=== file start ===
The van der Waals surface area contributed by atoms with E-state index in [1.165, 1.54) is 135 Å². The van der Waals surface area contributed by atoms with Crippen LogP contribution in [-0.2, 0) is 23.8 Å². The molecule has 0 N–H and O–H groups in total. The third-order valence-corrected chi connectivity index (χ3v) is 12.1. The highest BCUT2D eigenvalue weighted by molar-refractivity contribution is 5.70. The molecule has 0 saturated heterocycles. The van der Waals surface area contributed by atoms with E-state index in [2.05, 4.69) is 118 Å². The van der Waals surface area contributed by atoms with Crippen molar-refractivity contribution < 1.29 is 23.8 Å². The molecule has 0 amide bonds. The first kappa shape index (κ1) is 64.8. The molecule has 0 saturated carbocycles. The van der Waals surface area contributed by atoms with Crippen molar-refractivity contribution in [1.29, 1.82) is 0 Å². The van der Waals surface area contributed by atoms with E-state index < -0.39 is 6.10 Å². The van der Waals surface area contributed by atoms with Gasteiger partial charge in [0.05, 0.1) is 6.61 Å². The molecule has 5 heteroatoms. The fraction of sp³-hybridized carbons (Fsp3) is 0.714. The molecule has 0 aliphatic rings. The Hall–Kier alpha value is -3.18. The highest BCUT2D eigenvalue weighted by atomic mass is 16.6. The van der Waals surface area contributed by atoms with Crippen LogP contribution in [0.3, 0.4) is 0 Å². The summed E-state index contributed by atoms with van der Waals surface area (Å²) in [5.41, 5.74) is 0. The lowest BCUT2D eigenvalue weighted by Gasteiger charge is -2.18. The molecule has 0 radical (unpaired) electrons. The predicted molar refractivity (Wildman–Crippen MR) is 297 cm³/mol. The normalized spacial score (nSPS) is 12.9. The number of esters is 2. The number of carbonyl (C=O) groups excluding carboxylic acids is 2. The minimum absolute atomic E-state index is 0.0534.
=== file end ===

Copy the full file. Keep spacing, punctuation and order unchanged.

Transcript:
The van der Waals surface area contributed by atoms with E-state index in [1.165, 1.54) is 135 Å². The van der Waals surface area contributed by atoms with Crippen LogP contribution in [-0.2, 0) is 23.8 Å². The molecule has 0 N–H and O–H groups in total. The third-order valence-corrected chi connectivity index (χ3v) is 12.1. The highest BCUT2D eigenvalue weighted by molar-refractivity contribution is 5.70. The molecule has 0 saturated heterocycles. The van der Waals surface area contributed by atoms with E-state index in [2.05, 4.69) is 118 Å². The van der Waals surface area contributed by atoms with Crippen molar-refractivity contribution < 1.29 is 23.8 Å². The molecule has 0 amide bonds. The first kappa shape index (κ1) is 64.8. The molecule has 0 saturated carbocycles. The van der Waals surface area contributed by atoms with Crippen molar-refractivity contribution in [1.29, 1.82) is 0 Å². The van der Waals surface area contributed by atoms with E-state index < -0.39 is 6.10 Å². The van der Waals surface area contributed by atoms with Gasteiger partial charge in [0.05, 0.1) is 6.61 Å². The molecule has 5 heteroatoms. The fraction of sp³-hybridized carbons (Fsp3) is 0.714. The molecule has 0 aliphatic rings. The Hall–Kier alpha value is -3.18. The highest BCUT2D eigenvalue weighted by atomic mass is 16.6. The van der Waals surface area contributed by atoms with Crippen LogP contribution in [0.3, 0.4) is 0 Å². The summed E-state index contributed by atoms with van der Waals surface area (Å²) in [5.41, 5.74) is 0. The lowest BCUT2D eigenvalue weighted by Gasteiger charge is -2.18. The molecule has 0 radical (unpaired) electrons. The predicted molar refractivity (Wildman–Crippen MR) is 297 cm³/mol. The normalized spacial score (nSPS) is 12.9. The number of esters is 2. The number of carbonyl (C=O) groups excluding carboxylic acids is 2. The minimum absolute atomic E-state index is 0.0534.